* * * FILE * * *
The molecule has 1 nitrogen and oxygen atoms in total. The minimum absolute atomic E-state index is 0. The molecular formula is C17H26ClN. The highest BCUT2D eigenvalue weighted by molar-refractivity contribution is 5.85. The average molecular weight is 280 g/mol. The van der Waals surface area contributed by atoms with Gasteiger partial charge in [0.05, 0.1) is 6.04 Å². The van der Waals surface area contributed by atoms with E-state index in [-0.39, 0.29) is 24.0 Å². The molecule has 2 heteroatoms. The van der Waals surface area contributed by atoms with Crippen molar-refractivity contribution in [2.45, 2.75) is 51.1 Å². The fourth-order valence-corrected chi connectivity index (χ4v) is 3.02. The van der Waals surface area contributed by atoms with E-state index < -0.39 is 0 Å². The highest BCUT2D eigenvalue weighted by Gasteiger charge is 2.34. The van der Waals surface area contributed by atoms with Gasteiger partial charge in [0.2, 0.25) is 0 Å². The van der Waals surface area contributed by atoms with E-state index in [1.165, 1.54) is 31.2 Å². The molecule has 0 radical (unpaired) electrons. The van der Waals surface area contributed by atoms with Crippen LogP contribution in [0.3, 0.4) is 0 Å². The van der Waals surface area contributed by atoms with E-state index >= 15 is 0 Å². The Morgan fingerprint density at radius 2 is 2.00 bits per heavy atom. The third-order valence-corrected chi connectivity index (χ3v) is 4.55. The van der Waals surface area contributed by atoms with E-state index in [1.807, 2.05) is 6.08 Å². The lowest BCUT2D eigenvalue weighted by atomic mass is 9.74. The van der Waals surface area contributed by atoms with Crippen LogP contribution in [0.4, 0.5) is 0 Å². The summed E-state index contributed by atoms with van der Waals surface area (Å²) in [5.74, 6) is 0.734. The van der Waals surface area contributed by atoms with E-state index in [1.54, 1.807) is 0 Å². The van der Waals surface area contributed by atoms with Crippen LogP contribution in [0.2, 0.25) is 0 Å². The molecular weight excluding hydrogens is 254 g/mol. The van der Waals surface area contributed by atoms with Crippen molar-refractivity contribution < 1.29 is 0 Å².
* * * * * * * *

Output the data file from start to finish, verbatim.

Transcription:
The molecule has 1 nitrogen and oxygen atoms in total. The minimum absolute atomic E-state index is 0. The molecular formula is C17H26ClN. The highest BCUT2D eigenvalue weighted by molar-refractivity contribution is 5.85. The average molecular weight is 280 g/mol. The van der Waals surface area contributed by atoms with Gasteiger partial charge in [0.05, 0.1) is 6.04 Å². The van der Waals surface area contributed by atoms with E-state index in [-0.39, 0.29) is 24.0 Å². The molecule has 2 heteroatoms. The van der Waals surface area contributed by atoms with Crippen molar-refractivity contribution in [2.45, 2.75) is 51.1 Å². The fourth-order valence-corrected chi connectivity index (χ4v) is 3.02. The van der Waals surface area contributed by atoms with E-state index < -0.39 is 0 Å². The highest BCUT2D eigenvalue weighted by Gasteiger charge is 2.34. The van der Waals surface area contributed by atoms with Gasteiger partial charge in [0.2, 0.25) is 0 Å². The van der Waals surface area contributed by atoms with E-state index in [1.165, 1.54) is 31.2 Å². The molecule has 0 radical (unpaired) electrons. The van der Waals surface area contributed by atoms with Crippen LogP contribution in [0.3, 0.4) is 0 Å². The van der Waals surface area contributed by atoms with E-state index >= 15 is 0 Å². The Morgan fingerprint density at radius 2 is 2.00 bits per heavy atom. The third-order valence-corrected chi connectivity index (χ3v) is 4.55. The van der Waals surface area contributed by atoms with E-state index in [1.807, 2.05) is 6.08 Å². The lowest BCUT2D eigenvalue weighted by atomic mass is 9.74. The van der Waals surface area contributed by atoms with Crippen LogP contribution in [0.4, 0.5) is 0 Å². The summed E-state index contributed by atoms with van der Waals surface area (Å²) in [5.74, 6) is 0.734. The van der Waals surface area contributed by atoms with E-state index in [1.54, 1.807) is 0 Å². The van der Waals surface area contributed by atoms with Crippen LogP contribution in [0.2, 0.25) is 0 Å². The molecular weight excluding hydrogens is 254 g/mol. The van der Waals surface area contributed by atoms with Crippen molar-refractivity contribution < 1.29 is 0 Å².